First They Came For…
First they came for the Socialists (and Native Americans), and I did not speak out — Because I was not a Socialist (or Native American).
Then they came for the Trade Unionists (and African slaves), and I did not speak out — Because I was not a Trade Unionist (or African).
Then they came for the Jews (and Japanese), and I did not speak out — Because I was not a Jew (or Japanese).
Recently, they came for Black people assaulted, killed and disproportionately incarcerated because of anti-Black racism, and I did not speak out — Because I was not Black.
They also came for Colin Kaepernick, Eric Reid & other NFL players who stood up by taking a knee for Black Lives, and, still, I did not speak out — Because I was not an NFL player.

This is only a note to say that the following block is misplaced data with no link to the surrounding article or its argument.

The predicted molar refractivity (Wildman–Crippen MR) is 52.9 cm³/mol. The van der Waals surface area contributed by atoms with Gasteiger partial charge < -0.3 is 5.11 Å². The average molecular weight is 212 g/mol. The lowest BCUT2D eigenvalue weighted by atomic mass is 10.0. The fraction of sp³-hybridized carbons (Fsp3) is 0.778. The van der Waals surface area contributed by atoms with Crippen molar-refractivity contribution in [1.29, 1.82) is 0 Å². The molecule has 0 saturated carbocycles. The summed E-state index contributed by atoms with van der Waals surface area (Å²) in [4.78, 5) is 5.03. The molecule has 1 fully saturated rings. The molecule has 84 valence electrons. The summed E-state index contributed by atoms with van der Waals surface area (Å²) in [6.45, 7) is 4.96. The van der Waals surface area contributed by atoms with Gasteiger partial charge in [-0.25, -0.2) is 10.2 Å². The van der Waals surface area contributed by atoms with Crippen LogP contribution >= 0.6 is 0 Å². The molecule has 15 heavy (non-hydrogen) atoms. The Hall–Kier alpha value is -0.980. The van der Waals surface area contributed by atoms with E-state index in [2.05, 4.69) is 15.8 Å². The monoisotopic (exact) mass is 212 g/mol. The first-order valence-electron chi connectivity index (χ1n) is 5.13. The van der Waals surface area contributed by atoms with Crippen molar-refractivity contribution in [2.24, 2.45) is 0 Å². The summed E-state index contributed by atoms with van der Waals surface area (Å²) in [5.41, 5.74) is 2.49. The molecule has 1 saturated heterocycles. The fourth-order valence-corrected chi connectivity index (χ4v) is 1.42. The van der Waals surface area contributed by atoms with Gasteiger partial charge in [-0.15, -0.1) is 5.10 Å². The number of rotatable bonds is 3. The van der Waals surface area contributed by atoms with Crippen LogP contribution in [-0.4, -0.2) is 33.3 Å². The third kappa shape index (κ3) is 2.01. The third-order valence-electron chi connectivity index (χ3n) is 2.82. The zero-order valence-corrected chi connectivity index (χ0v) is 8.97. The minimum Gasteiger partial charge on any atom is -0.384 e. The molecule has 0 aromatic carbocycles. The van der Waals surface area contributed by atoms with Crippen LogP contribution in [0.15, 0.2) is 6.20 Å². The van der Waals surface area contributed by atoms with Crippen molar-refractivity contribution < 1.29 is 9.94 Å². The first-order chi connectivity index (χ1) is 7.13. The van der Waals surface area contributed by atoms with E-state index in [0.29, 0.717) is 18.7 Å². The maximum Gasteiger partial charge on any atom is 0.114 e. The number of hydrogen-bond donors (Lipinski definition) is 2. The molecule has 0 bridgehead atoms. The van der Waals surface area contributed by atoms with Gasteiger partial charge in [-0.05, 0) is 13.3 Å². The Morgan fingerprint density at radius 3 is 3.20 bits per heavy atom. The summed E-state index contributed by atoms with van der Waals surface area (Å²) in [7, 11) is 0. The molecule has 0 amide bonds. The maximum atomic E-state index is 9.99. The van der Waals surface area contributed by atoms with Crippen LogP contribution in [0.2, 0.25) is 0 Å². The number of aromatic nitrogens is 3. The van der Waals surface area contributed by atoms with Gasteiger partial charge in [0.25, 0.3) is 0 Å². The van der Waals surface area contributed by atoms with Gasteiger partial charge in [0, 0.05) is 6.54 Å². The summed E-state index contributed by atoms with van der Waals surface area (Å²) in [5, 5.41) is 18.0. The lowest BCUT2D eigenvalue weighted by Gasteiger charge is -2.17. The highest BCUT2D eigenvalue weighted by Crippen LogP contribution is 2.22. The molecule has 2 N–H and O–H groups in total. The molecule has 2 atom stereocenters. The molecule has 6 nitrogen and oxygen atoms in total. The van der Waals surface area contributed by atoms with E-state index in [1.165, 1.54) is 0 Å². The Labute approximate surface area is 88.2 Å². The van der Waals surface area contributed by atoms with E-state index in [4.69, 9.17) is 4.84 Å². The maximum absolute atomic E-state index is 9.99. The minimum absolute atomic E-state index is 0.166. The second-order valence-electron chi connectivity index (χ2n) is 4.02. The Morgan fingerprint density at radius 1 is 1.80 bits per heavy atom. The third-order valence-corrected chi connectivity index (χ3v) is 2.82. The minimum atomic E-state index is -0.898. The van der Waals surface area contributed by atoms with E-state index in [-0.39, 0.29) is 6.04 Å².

And, because they were EMBOLDENED by my silence, they separated families, imprisoned toddlers in “tender age shelters” , youth, mothers & fathers separately (they didn’t even care if babies were nursing), and finally, I started to speak up. But, did I wait too late? I let their growing mountain of lies to be twisted and stated as truths. I KNOW THE DIFFERENCE, but, my silence became consent.
How will I reconcile with all of the lives that I allowed with my silence?
Then they came for me — and there was no one left to speak for me.
The original poem (in BOLD) was written by the German Lutheran pastor Martin Niemöller (1892 — 1984). I added a few contemporary references to reflect this current season of hate.
ATHLETES & sports fans: Does injustice make your uncomfortable or is it a mere inconvenience? Will it move you to take a stand, by taking a knee or will you be a faux patriot, by condemning people for embracing their 1st Amendment right?
Will you stand up?
Remember, the world is watching.